Is Buddhism too “chim” (deep)?

So yesterday, a student commented on a group chat that a sutta that was shared is “too chim”, meaning too deep and profound in Hokkien, a Chinese dialect.

Here are some thoughts.

Better for us to ask question and seek clarifications than to simply label the Dharma as “too chim”.

By doing the latter, it discourages others from learning and can potentially cause others to switch off. While these are not our intended results, it can still happen. Let us apply mindfulness in our speech. Mindfulness is not just in the sitting or in the temple, but in our body, speech and mind.

So, is the Dharma “too chim”?

There was once a Buddhist school that wanted to put up a wall display that shows the Buddha’s teaching of the Noble Eightfold Path. After a few revisions, the school staff commented to us that it may not be easy for the kids to understand by simply reading it.

This is what I told them.

We give children SIX years to learn what they need to learn in primary school. And after that six years, they only know rudimentary English, 2nd language, maths and science. SIX years of full time studies.

Why do we expect the Noble Eightfold Path to be instantly understandable in eight panels on the wall when it is the way to solve suffering altogether?

The Dharma is indeed “chim”, deep and profound, because we human are so so complex, but not too “chim” that we cannot comprehend it through humanly possible effort. 🙂


How Buddhists View Death

Death in Buddhism marks the ending of one’s temporal existence and heralds the beginning of the next life, in a potentially infinite cycle of existence as Gods, Ashuras, Humans, Animals, Ghosts or Hell beings.

The rebirth one takes is determined by one’s karma (actions) performed in the past much like how students results are determined by how much was learnt, remembered and understood. Further, the state of mind is said to also determine the rebirth destination. Hence, it is the combination of past karma + present state of mind that triggers the rebirth.

The goal of a Buddhist is not simply to seek a happy rebirth as a God or Human, but to cultivate and improve oneself spiritually towards liberation, Nirvana, where one is free of suffering by putting an end to greed, hatred and delusions.

The highest goal possible for anyone is to seek Buddhahood through the practice of the Perfections and in so doing, not just seek one’s liberation from suffering, but also be able to guide and teach others the way to Nirvana.

In the way of Buddhist funeral, it is partly inspired by the Buddha’s teachings and partly adapted from local culture.

Buddhist Practices

  • As the state of mind is crucial, there is the practice of treating the body of the deceased with care and respect, and minimal contact where possible.
  • Bedside chanting before and after passing to positively remind the deceased of the teachings of the Buddha.
  • Recollection of the deceased’s kindness and good qualities to strengthen the imprint.
  • Counsel and sharing of Dharma with the deceased’s family for them to cope with the loss.
  • Final mutual forgiveness between the family and the deceased.

As Buddhism is inclusive of local cultures, Buddhist funerals often also comprises certain customs and practices such as the ones below.

Chinese Funeral Customs

  • Wakes are usually held for odd numbers of days, e.g. 3 or 5 days. The number of days probably varied in the past to allow for friends and relatives living far away to be notified and travel for the wake.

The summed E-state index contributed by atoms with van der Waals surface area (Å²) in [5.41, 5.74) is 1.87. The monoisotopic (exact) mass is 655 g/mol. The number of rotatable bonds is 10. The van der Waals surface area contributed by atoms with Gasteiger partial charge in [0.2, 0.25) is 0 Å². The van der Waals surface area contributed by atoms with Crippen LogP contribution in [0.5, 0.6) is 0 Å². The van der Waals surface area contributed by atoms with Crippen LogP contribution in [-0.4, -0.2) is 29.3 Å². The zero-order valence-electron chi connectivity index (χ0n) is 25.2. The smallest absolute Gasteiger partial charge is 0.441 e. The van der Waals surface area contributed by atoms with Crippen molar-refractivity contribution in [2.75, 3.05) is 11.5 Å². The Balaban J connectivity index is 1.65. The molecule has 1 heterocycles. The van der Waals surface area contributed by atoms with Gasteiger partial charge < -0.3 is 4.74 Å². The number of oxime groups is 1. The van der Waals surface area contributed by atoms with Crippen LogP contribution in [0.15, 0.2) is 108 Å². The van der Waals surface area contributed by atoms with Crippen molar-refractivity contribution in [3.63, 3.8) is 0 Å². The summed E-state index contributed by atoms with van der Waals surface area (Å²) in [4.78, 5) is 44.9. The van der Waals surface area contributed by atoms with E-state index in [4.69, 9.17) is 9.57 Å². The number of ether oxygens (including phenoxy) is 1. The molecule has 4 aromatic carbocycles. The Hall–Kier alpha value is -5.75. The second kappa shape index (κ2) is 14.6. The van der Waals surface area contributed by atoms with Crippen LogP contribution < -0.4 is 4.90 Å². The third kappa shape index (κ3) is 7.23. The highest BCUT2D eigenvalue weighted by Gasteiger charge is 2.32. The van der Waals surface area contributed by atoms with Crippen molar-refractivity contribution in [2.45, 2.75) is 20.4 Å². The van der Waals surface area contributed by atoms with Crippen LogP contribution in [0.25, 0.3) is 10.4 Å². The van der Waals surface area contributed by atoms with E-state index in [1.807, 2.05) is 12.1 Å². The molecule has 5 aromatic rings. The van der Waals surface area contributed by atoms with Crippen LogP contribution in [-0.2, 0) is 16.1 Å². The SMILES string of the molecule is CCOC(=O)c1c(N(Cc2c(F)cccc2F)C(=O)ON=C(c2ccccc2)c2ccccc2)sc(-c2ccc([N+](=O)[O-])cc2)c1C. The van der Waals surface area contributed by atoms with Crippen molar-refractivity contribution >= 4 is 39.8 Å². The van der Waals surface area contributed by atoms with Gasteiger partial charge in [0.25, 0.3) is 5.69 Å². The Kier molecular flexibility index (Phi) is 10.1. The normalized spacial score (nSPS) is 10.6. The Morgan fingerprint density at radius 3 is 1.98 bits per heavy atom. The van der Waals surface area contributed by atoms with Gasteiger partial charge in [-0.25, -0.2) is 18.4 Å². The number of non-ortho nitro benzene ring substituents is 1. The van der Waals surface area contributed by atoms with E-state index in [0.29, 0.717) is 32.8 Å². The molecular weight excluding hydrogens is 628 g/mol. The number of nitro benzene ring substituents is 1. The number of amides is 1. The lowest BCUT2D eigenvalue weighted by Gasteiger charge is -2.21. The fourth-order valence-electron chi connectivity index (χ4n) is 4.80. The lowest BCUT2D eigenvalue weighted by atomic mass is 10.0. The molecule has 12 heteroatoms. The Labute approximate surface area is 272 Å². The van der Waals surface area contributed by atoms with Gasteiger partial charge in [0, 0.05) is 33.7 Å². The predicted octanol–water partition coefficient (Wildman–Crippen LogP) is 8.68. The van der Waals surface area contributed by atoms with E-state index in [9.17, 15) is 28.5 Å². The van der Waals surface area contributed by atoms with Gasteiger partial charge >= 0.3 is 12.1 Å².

• Funeral rites for Chinese adults can be quite elaborate, following a prescribed form, with the casket left open for family and friends to pay their final respects with a bow. This practice serves as a reminder of the transient nature of life.
  • Chinese strong emphasis on filial piety extends even to the final rites where it is considered improper for an elder to be sending off a junior, hence if a child has passed away, a funeral is typically not performed, rather the Buddhist practices above are conducted solemnly in quietude.
  • The tying of red thread may have started off as a way to distinguish between immediate families who would instead be putting on either a robe of course hemp, or a patch of black or blue to indicate their close relations to the deceased, while distant relations and friends would use the red thread as a marker.
    The giving of coins to visitors could have started off as a gift for their travel fare in the past, given how visitors may have had to travel long distances to pay their final respects.
    Overtime, these practices may have evolved to having visitors discarding the red thread, and mandatory usage of the money before reaching home and is considered to be a way of warding off “bad luck” associated with death.
  • It is not customary for a visitor to bid farewell to the family of the deceased as the phrase for “going off” is synonymous to “passing away” in the Chinese language. Often seen as a taboo for fear of unwittingly declaring one’s own ‘depart’, i.e. death, this practice could have started off as a mark of empathy towards the family of the deceased, to not remind them of their departed love one, and rekindle their grief.
  • The family of the deceased may mourn between seven to a hundred days.  — This is the irony of our usual notion of love where it is defined more in terms of the amount of grief one experiences upon loss.
  • A period of mourning is not expected when a child dies, and a husband is not obliged to mourn the passing of his wife.  — This reflects the traditional Chinese view of man and woman and is typically seen as male chauvinism at play.  It can perhaps also be the common notion that ‘real’ man may bleed, but will not cry “男子漢,流血不流淚”.   Talk about suppressed emotions in our culture.  Today, this is not necessarily observed.